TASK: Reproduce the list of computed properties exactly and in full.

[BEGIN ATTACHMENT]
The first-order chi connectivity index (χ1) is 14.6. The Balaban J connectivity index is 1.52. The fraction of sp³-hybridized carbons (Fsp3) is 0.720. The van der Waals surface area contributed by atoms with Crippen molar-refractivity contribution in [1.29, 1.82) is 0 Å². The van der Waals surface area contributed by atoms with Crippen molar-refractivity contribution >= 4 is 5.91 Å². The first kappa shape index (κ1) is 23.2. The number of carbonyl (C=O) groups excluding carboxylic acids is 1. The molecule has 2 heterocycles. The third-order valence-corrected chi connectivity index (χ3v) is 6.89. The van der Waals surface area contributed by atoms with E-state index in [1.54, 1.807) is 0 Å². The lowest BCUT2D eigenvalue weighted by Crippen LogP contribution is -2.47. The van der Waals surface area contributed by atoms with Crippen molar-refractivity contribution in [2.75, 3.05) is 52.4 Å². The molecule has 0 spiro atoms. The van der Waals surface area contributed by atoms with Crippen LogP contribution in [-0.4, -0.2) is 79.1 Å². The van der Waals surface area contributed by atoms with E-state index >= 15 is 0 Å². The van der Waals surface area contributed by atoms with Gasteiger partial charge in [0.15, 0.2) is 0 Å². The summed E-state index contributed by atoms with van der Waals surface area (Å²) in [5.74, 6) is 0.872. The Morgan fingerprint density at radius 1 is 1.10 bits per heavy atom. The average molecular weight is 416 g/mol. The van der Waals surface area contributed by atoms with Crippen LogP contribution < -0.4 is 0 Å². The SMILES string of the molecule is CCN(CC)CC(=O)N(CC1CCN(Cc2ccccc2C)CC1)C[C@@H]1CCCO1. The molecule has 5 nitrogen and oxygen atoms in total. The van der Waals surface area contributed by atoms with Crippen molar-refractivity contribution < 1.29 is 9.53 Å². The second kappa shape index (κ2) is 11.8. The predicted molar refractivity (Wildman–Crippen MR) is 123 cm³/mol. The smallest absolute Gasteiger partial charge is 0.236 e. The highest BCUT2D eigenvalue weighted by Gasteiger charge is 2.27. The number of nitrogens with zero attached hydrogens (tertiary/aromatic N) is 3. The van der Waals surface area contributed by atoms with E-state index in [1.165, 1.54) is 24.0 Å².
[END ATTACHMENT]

The first-order chi connectivity index (χ1) is 14.6. The Balaban J connectivity index is 1.52. The fraction of sp³-hybridized carbons (Fsp3) is 0.720. The van der Waals surface area contributed by atoms with Crippen molar-refractivity contribution in [1.29, 1.82) is 0 Å². The van der Waals surface area contributed by atoms with Crippen molar-refractivity contribution >= 4 is 5.91 Å². The first kappa shape index (κ1) is 23.2. The number of carbonyl (C=O) groups excluding carboxylic acids is 1. The molecule has 2 heterocycles. The third-order valence-corrected chi connectivity index (χ3v) is 6.89. The van der Waals surface area contributed by atoms with E-state index in [1.54, 1.807) is 0 Å². The lowest BCUT2D eigenvalue weighted by Crippen LogP contribution is -2.47. The van der Waals surface area contributed by atoms with Crippen molar-refractivity contribution in [2.75, 3.05) is 52.4 Å². The molecule has 0 spiro atoms. The van der Waals surface area contributed by atoms with Crippen LogP contribution in [-0.4, -0.2) is 79.1 Å². The van der Waals surface area contributed by atoms with E-state index >= 15 is 0 Å². The van der Waals surface area contributed by atoms with Gasteiger partial charge in [0.15, 0.2) is 0 Å². The summed E-state index contributed by atoms with van der Waals surface area (Å²) in [5.74, 6) is 0.872. The Morgan fingerprint density at radius 1 is 1.10 bits per heavy atom. The average molecular weight is 416 g/mol. The van der Waals surface area contributed by atoms with Crippen LogP contribution < -0.4 is 0 Å². The SMILES string of the molecule is CCN(CC)CC(=O)N(CC1CCN(Cc2ccccc2C)CC1)C[C@@H]1CCCO1. The molecule has 5 nitrogen and oxygen atoms in total. The van der Waals surface area contributed by atoms with Crippen molar-refractivity contribution < 1.29 is 9.53 Å². The second kappa shape index (κ2) is 11.8. The predicted molar refractivity (Wildman–Crippen MR) is 123 cm³/mol. The smallest absolute Gasteiger partial charge is 0.236 e. The highest BCUT2D eigenvalue weighted by Gasteiger charge is 2.27. The number of nitrogens with zero attached hydrogens (tertiary/aromatic N) is 3. The van der Waals surface area contributed by atoms with E-state index in [1.165, 1.54) is 24.0 Å².